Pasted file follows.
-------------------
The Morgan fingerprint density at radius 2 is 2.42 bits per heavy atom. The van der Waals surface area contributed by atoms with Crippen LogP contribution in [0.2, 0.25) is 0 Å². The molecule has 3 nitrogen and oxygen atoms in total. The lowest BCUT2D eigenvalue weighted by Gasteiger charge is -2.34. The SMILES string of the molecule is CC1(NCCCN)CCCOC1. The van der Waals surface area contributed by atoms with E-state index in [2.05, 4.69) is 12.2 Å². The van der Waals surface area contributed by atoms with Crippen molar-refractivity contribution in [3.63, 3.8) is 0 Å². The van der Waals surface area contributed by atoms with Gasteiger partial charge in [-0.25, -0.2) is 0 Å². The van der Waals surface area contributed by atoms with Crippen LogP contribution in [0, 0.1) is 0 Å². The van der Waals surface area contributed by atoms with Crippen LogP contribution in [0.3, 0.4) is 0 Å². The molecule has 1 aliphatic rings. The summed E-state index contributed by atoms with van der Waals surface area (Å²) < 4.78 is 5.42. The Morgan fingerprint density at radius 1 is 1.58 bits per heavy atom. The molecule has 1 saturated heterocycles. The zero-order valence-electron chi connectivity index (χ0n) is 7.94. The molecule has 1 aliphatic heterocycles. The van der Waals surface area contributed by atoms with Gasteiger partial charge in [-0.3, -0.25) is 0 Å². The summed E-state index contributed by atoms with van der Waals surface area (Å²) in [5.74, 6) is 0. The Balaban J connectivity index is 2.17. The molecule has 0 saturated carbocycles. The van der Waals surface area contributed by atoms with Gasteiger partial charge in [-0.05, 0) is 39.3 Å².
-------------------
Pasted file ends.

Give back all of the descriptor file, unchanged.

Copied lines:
The Morgan fingerprint density at radius 2 is 2.42 bits per heavy atom. The van der Waals surface area contributed by atoms with Crippen LogP contribution in [0.2, 0.25) is 0 Å². The molecule has 3 nitrogen and oxygen atoms in total. The lowest BCUT2D eigenvalue weighted by Gasteiger charge is -2.34. The SMILES string of the molecule is CC1(NCCCN)CCCOC1. The van der Waals surface area contributed by atoms with E-state index in [2.05, 4.69) is 12.2 Å². The van der Waals surface area contributed by atoms with Crippen molar-refractivity contribution in [3.63, 3.8) is 0 Å². The van der Waals surface area contributed by atoms with Gasteiger partial charge in [-0.25, -0.2) is 0 Å². The van der Waals surface area contributed by atoms with Crippen LogP contribution in [0, 0.1) is 0 Å². The van der Waals surface area contributed by atoms with Crippen LogP contribution in [0.3, 0.4) is 0 Å². The molecule has 1 aliphatic rings. The summed E-state index contributed by atoms with van der Waals surface area (Å²) < 4.78 is 5.42. The Morgan fingerprint density at radius 1 is 1.58 bits per heavy atom. The molecule has 1 saturated heterocycles. The zero-order valence-electron chi connectivity index (χ0n) is 7.94. The molecule has 1 aliphatic heterocycles. The van der Waals surface area contributed by atoms with Gasteiger partial charge in [-0.3, -0.25) is 0 Å². The summed E-state index contributed by atoms with van der Waals surface area (Å²) in [5.74, 6) is 0. The Balaban J connectivity index is 2.17. The molecule has 0 saturated carbocycles. The van der Waals surface area contributed by atoms with Gasteiger partial charge in [-0.05, 0) is 39.3 Å².